What I think the problem we face again and again in films like these is wanting characters to be stronger, more fearless, and all together greater creatures than we are. You can’t have that because, when you do, you pillory the film as being completely unrealistic, ridiculous. It’s all right to have five thousand people sleeping for over a century, but you want the to be superhuman, too? No, no no.

So, you have to ask the questions the film proposes (and there are many and they have been asked before, just not on such a massive time-frame) and answer them honestly. Don’t answer them awesomely. Answer them honestly. Start with: If one could leave Earth for another planet, what would the decision be? And imagine that it was only possible to afford fare for one and that one person would never see anyone they know ever again, what would the decision be? Because, we always assume the person going on is us; we will survive on that new world and the one staying behind will probably perish alone.

Think about it the other way for a change. What exactly would we be willing to suffer to let someone else sail off into the sunset? Would we be just as willing to make the sacrifices if we knew we weren’t going to get the credit? That’s a much tougher one, isn’t it? If were are willing to put up with hell for the sake of someone we have only loved from afar or someone who can’t remember our name or…or…or… The farther away you get, the less awesome we may be will to be. That’s why we must answer honestly. That is part of what Passengers is asking us to do.

It is also asking us to appreciate that space — vast sound stages that give the feel of a luxury ocean liner gone mental — and outer space are what 3D was always meant to do. The depth of the decks upon decks that the brain knows should be filled with strolling passengers carrying colourful drinks are painful to view when those people are absent, when only one man and one woman try to fill the empty space. A fully-interactive hologram planetarium that puts the viewer in the center of the universe is jaw-dropping. Passing what appears to be far too close to a star is breathtaking and utterly gorgeous. Even the closing credits gift you a few minutes of beautiful pass-throughs of gas giants and nebulae that are well worth the wait. (No stingers after the credits.)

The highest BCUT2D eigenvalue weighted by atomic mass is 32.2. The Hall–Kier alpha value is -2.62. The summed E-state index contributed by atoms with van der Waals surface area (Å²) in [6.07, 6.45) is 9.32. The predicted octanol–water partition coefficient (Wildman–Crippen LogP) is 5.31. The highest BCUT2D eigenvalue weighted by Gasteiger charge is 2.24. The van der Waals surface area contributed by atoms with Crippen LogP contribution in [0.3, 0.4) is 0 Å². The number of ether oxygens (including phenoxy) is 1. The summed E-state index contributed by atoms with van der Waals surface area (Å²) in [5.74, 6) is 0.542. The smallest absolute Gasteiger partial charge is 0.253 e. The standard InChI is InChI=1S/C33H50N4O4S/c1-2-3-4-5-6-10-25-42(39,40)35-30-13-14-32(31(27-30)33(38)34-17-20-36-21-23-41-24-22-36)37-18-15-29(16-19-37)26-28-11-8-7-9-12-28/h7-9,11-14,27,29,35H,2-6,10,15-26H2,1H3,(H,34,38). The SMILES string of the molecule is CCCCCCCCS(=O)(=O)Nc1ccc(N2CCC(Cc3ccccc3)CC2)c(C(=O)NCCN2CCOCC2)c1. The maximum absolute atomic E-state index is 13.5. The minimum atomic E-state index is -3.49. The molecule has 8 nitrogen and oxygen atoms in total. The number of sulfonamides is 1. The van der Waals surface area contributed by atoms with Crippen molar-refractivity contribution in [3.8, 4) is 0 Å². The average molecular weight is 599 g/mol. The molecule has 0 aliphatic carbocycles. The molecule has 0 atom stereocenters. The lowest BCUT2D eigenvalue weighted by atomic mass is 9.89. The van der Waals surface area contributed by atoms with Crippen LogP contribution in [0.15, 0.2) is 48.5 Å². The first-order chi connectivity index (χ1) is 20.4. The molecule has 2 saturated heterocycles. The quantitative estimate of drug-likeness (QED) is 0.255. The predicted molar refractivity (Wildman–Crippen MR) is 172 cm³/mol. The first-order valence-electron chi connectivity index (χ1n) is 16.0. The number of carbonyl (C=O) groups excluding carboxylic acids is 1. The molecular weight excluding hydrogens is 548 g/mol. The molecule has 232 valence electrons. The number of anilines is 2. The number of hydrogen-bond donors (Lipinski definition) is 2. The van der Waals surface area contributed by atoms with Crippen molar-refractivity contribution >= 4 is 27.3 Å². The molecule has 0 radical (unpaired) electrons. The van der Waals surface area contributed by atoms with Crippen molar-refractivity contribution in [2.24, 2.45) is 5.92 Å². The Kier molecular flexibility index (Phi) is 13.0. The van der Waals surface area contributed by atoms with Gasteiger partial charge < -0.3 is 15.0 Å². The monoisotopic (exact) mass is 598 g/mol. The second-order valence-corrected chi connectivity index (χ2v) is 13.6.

Special effects abound: zero-g swimming, space walking, gravity coming and going, and Arthur the Amazing Android. It’s got everything available in the world of movie-making and making up a lot of its own stuff. It’s harrowing, tense, horrifying, and heartbreaking. Is it Oscar calibre? Probably in the technical categories, especially since it squeaked in at the end of 2016 and voters seldom remember beyond October. It’s not a fantastic movie; it’s a good movie and an enjoyable one. It’s definitely eye-candy. (Can you have too many Chris Pratt ass shots? I submit you cannot.) And there is JLaw and all the special effects.

Just don’t expect people in movies to do things you could not, unless you mean DeadPool, because he can do anything.